In business for 39 years, Vistek carries a complete line of almost every Canon and Nikon lens,
including lesser-known items “like tilt-shifts and
super-telephotos that most people would consider too expensive to purchase, given how specialized they are,” says creative director Christopher Huchenski.
Huchenski says they’ve recently seen an explosion in a;ordable video equipment, along
with the introduction of gimbals and drones.
"And some photographers have started using
fluorescent and LED lights, where in the past less
sensitive cameras weren’t able to use this type
of lighting.” Photographers are asking more fre-
quently for mirrorless cameras like the Sony a7R
II, he adds, “due to their lightweight and compact
Vistek is in the midst of launching a new VIP
rental program to speed pickups for commercial
accounts. “If you are on a $100,000-a-day shoot,
you need to be able to get in and out as fast as
possible,” Huchenski explains.
STUDIO + EQUIPMENT GUIDE 2016
Silverline Studios in the Leslieville district particularly attracts fashion, retail and editorial clients,
and here, too, motion is a growing medium, says
owner Chris Chapman.
In 2001, Chapman set up this location as a
rental space, expanding and renovating it in 2011.
“Now we have several studio managers that
oversee a much larger rental gear business that
includes camera bodies, lenses, Profoto lighting
and digital-capture carts,” he says.
There are three studios at Silverline that can
be used in various combinations, including turn-
ing them all into one large space. This, says
Chapman, “gives producers the ability to give
the client and the photographer their own space
to work out of without feeling disconnected.”
In business for 15 years, Chapman says he
doesn’t focus on trying to keep up with the “lat-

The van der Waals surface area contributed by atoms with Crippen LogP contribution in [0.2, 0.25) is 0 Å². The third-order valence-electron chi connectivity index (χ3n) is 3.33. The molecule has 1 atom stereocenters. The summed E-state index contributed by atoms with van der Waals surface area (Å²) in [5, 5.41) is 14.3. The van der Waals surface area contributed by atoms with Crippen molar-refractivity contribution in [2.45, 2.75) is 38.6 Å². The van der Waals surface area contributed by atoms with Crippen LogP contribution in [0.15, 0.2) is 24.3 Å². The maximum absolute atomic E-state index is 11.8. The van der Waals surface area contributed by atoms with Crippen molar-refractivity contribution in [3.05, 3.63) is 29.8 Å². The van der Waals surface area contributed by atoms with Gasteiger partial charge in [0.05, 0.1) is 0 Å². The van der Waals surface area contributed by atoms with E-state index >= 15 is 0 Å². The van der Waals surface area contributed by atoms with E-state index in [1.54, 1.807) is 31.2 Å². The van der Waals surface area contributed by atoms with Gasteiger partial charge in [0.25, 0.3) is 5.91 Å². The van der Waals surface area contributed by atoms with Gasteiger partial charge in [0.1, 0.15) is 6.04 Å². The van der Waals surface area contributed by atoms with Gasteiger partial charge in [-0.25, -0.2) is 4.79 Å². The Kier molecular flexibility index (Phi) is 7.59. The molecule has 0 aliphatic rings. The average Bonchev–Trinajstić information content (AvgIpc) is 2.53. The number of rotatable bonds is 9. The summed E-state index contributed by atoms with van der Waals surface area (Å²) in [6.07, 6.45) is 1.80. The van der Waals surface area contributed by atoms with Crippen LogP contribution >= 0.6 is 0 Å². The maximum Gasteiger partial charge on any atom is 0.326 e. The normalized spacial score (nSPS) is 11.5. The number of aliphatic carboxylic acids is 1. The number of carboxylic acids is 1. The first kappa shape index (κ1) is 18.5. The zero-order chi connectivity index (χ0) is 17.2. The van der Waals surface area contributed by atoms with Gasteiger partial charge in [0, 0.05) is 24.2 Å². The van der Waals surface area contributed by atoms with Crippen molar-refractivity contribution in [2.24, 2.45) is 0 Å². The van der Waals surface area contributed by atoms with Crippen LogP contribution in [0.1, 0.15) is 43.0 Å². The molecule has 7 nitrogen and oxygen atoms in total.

est, greatest” gear in house, and opts to out-
source whatever his clients need. Instead, Silver-
line’s mission centers on service and flexibility.
Over in the West End, Album Studios is flourishing,
adding new space to two complexes this year, with
plans to add its first cove studio soon.
Album has three studios onsite, and located five
minutes away by car are o;-site studios D, E and
Studio 114. A is the largest onsite studio at 1,550
square feet, which includes a full kitchen, a heated
floor and north-facing windows. Studio B is smaller
at 1,050 square feet, but has many of the same fea-
tures (with south-facing windows) and is their most
accessible option in terms of budget. Studio C, at
575 square feet, is for smaller productions with a
smaller budget. It’s at their o;site location where
large still and motion productions take place, with
three spaces ranging from 1,475 to 2,650 square
feet and drive-in and loading dock accessibility.
Because of its range, Album Studios sees clients from the fashion industry to commercial food
photography. It also hosts events such as weddings
and product launches. Equipment rentals are also
strong—and are about 50 percent of business.
Album began in 2011 with three studios. Like at
Kaizen, the biggest change since then, says studio
manager Sheila McElrea, is their still-photographer
clients expanding into motion work.
Another change, she says, is more requests for
support on location. “[That] means an increase in
battery-powered location lighting,” she says. “We’re
also seeing lower power requirements with clients
wanting less contrived lighting for their projects.”